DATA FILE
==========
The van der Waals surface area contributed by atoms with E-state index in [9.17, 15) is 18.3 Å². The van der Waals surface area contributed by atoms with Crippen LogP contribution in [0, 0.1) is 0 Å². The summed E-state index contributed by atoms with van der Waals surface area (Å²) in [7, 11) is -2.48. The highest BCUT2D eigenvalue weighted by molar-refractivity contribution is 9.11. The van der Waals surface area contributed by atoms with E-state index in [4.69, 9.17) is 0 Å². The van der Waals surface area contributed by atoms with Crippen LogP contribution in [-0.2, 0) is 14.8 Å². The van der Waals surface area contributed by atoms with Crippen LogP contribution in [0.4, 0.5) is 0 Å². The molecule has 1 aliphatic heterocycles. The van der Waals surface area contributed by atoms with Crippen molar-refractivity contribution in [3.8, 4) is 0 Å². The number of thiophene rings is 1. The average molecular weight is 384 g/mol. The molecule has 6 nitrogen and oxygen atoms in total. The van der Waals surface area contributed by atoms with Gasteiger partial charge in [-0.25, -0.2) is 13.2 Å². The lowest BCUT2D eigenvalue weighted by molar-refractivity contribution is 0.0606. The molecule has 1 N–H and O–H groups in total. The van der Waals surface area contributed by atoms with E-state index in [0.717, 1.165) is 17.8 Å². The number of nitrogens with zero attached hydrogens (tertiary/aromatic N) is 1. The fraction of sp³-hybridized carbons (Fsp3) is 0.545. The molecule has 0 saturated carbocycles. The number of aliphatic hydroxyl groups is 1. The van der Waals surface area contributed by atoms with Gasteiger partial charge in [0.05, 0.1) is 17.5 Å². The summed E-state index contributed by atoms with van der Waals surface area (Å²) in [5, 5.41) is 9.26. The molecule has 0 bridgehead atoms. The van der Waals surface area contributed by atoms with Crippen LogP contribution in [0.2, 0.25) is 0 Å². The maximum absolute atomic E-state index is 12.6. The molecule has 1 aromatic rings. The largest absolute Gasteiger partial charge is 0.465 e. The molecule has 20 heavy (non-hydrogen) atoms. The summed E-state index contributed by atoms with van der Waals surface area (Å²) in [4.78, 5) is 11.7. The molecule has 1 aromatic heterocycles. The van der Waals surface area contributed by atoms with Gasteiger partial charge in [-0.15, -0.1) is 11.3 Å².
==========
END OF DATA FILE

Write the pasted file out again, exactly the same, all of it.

The van der Waals surface area contributed by atoms with E-state index in [9.17, 15) is 18.3 Å². The van der Waals surface area contributed by atoms with Crippen LogP contribution in [0, 0.1) is 0 Å². The summed E-state index contributed by atoms with van der Waals surface area (Å²) in [7, 11) is -2.48. The highest BCUT2D eigenvalue weighted by molar-refractivity contribution is 9.11. The van der Waals surface area contributed by atoms with E-state index in [4.69, 9.17) is 0 Å². The van der Waals surface area contributed by atoms with Crippen LogP contribution in [-0.2, 0) is 14.8 Å². The van der Waals surface area contributed by atoms with Crippen LogP contribution in [0.4, 0.5) is 0 Å². The molecule has 1 aliphatic heterocycles. The van der Waals surface area contributed by atoms with Crippen molar-refractivity contribution in [3.8, 4) is 0 Å². The number of thiophene rings is 1. The average molecular weight is 384 g/mol. The molecule has 6 nitrogen and oxygen atoms in total. The van der Waals surface area contributed by atoms with Gasteiger partial charge in [-0.25, -0.2) is 13.2 Å². The lowest BCUT2D eigenvalue weighted by molar-refractivity contribution is 0.0606. The molecule has 1 N–H and O–H groups in total. The van der Waals surface area contributed by atoms with E-state index in [0.717, 1.165) is 17.8 Å². The number of nitrogens with zero attached hydrogens (tertiary/aromatic N) is 1. The fraction of sp³-hybridized carbons (Fsp3) is 0.545. The molecule has 0 saturated carbocycles. The number of aliphatic hydroxyl groups is 1. The van der Waals surface area contributed by atoms with Gasteiger partial charge in [0.05, 0.1) is 17.5 Å². The summed E-state index contributed by atoms with van der Waals surface area (Å²) in [5, 5.41) is 9.26. The molecule has 0 bridgehead atoms. The van der Waals surface area contributed by atoms with Crippen LogP contribution in [0.2, 0.25) is 0 Å². The maximum absolute atomic E-state index is 12.6. The molecule has 1 aromatic rings. The largest absolute Gasteiger partial charge is 0.465 e. The molecule has 20 heavy (non-hydrogen) atoms. The summed E-state index contributed by atoms with van der Waals surface area (Å²) in [4.78, 5) is 11.7. The molecule has 1 aromatic heterocycles. The van der Waals surface area contributed by atoms with Gasteiger partial charge in [-0.15, -0.1) is 11.3 Å².